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  • If you ain’t got rapport you ain’t got nothing. You might as well not bother. Rapport is achieved by matching/mirroring (without mimicking), helping you to influence with integrity.
  • To be an effective communicator/therapist you need three things: outcome (know what you want), acuity (notice what you’re getting) and flexibility (change what you do until you get what you want). The meaning of your communication is the response you get, irrespective of what you intended.
  • NLP is much more interested than “how to” (i.e. structure, process) than “why” (i.e. content, historical underpinnings). According to Bandler, “the reason is, is because the world is tilted on its axis twenty degrees, so actually we each have someone else’s brain and it’s pissed” (1985: 44).
  • All of our experiences – outer and inner – can be put into a sensory framework. This is the most useful framework to operate from.
  • The map is not the territory. The “world at large” is modelled (deleted, distorted and generalised) through the levels of sensory experience, experience of experience and language, sometimes resulting in psychological disturbance.
  • Therapeutic change involves expanding the client’s “model of the world” (which can be inferred from external indicators – “accessing cues”), assisting him/her to increase choice. If better choices emerge (in terms of satisfying the positive intent behind problematical states/behaviours), the client will use them.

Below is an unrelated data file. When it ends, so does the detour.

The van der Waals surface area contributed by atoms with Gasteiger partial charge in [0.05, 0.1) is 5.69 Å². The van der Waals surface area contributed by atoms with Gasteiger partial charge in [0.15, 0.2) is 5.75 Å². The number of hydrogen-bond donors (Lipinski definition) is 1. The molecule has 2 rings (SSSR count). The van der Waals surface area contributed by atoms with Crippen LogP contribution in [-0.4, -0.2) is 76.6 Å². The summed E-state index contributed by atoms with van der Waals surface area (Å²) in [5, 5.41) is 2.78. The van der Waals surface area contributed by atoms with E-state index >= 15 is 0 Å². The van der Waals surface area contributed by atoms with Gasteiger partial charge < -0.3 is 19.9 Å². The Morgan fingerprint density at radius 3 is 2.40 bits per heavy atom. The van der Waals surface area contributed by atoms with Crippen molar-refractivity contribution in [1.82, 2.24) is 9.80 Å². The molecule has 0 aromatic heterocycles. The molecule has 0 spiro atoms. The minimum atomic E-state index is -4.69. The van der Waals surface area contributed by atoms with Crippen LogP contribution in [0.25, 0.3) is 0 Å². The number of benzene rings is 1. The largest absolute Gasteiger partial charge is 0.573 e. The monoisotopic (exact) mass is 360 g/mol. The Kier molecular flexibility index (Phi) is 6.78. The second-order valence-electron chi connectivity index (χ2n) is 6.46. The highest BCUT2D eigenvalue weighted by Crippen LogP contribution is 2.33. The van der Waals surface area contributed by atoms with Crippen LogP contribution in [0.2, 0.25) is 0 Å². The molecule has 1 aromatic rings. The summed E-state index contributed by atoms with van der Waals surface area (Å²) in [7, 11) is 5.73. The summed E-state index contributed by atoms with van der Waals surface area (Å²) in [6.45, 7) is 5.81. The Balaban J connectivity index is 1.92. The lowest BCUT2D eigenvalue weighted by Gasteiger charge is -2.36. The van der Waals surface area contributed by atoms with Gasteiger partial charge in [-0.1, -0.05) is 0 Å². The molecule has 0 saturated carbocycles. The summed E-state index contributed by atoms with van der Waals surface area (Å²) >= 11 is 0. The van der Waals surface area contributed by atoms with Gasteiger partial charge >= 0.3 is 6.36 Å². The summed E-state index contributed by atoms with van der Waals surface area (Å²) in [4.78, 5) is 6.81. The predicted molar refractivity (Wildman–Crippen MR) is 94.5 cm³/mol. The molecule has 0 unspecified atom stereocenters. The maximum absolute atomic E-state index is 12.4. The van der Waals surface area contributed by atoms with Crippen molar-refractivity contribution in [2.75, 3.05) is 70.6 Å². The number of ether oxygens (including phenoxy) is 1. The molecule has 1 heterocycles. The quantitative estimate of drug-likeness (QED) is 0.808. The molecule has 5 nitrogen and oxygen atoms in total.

• The client has all the resources required for desired change, such resources being accessed and recontextualised (through techniques like reframing, metaphor and the swish pattern).
  • Change is also encouraged by the therapist’s communication skills (see above) and may unfold through the hierarchical levels (Dilts’ “neurological levels”) of environment, behaviour, capability, belief, identity and spirituality.
  • Change may be remedial (symptom focused, “fix it”, dismantling) or, preferably, generative (proactive, developmental, opening up new choices).
  • Rather than being a set of techniques, NLP is essentially an attitude which leaves behind a trail of techniques. This attitude is made up of curiosity, adventure, humour and concern for personal ecology.

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